I think an unawareness of what the Black British experience is like is widespread. As a Black American, I hear lots of debates about whether or not Black Brits can relate to our struggles, and our history of activism. There’s also some idea that Black Brits ‘don’t get it’, because the UK is seemingly quite multi-racial. What are your thoughts on this?
‘The culture around Britishness exacerbates Britishness. Culturally, we make everything look like it’s fine. I don’t like this phrase, but I think we’re very much considered a “post-racial” society. Historically, it seems like we’ve had an “easier time”, I think, in part, because the British slave trade was very much based in the Caribbean islands, but we absolutely feel the aftermath. Racism definitely exists here. On the surface we don’t see the more obvious acts of racial violence the way we see it in America, but it is deeply felt within our institutions, lack of opportunities, and access. And, as we see in Red, White And Blue, police brutality exists here, too.’
‘I grew up in Greenwich, which is a predominantly White area. My environment was not infused with Blackness, and I’ve realised it’s something I wish I had growing up. At the same time, as I’ve got older, I’m recognising and understanding parts of my culture in a new way. I went back to Jamaica for the first time as an adult not too long ago and, as cliche as it sounds, it felt like I was home. I could see all the threads of culture and tradition I witnessed my mother practicing coming together. Spending more time in the US working on The Good Doctor has also been an interesting learning curve. Growing up, I very much identified as bi-racial, but in the States I’ve been told, “No, you’re Black”. That’s something I’ve embraced, but I am also half White and that is as much a part of my identity as my Blackness. I’m honestly still mining through all of these parts of my identity.’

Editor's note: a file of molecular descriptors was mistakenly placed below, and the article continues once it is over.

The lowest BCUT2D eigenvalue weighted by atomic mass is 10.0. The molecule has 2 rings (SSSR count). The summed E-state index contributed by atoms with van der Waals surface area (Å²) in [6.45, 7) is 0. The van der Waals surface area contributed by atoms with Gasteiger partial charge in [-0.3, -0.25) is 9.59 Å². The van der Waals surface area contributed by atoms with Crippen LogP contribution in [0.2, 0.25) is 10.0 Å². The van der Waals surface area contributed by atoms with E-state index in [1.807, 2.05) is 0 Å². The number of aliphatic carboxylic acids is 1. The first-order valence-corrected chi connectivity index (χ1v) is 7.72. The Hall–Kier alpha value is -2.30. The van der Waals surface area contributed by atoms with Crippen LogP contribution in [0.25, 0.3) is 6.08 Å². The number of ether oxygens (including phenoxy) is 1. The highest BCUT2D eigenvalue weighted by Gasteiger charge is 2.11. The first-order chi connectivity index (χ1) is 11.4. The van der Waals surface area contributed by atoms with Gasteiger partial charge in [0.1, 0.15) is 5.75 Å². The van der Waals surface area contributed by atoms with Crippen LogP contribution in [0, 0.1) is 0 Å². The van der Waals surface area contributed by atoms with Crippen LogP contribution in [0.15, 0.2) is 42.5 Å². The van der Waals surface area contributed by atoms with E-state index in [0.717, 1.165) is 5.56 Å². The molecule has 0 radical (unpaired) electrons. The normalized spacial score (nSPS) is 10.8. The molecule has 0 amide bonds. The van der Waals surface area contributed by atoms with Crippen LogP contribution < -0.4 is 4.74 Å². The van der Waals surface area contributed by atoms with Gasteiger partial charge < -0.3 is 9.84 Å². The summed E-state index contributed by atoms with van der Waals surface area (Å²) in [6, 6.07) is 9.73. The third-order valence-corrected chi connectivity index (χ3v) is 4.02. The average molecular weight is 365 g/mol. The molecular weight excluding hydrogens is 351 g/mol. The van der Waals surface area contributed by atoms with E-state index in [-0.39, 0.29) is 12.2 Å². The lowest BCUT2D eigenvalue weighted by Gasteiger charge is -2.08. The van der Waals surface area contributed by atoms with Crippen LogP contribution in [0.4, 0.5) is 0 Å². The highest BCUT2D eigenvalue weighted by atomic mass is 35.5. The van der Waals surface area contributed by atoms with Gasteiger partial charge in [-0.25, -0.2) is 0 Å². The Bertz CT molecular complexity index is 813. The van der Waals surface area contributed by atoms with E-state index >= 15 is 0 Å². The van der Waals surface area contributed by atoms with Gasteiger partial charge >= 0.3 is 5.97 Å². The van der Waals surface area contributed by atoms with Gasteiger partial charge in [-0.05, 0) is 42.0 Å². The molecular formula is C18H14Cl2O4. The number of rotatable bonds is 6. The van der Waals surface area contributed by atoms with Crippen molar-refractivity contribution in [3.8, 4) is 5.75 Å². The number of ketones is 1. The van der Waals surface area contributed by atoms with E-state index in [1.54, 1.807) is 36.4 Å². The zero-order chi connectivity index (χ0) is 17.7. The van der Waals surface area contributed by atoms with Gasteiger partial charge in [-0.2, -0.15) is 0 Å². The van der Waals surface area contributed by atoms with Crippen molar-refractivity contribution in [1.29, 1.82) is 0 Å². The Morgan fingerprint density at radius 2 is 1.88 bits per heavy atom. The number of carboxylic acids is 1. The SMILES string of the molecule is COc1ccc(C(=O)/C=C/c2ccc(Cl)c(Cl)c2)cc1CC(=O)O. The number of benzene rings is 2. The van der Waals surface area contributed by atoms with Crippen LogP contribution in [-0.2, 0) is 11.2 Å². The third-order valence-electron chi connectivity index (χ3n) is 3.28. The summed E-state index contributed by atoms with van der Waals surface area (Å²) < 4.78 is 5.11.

I’d be remiss if I didn’t bring up Misfits. What has it been like to carry that legacy with you?
‘Misfits was my first job and I was terrified. To be faced with an opportunity like that was scary, especially playing Alisha, who was so direct and sexual, and in your face. But, of all the projects I’ve worked on, Misfits is the one that people still talk about today. It was just such an incredible show, and I’m so grateful to have been a part of it. I also feel very lucky that I was given the space to interrogate Alisha, and to have conversations with the writers and the director and give my input. Later in my career, I went back to work with the team at Clerkenwell Films – who were behind Misfits – on a show called Lovesick, and it was like coming home.’
Is there anything else you have in the pipeline?
‘Personally, I’m taking this time to write and produce. I’m excited to go beyond acting, and be a part of the creative conversation as a whole. And also have input on the stories that need to be told, especially those that relate to this moment, and stories centered around bi-racial identity. Hopefully, in the next year, we’ll start seeing those things come to fruition.’
Small Axe is coming to BBC One and iPlayer on Sunday 15 November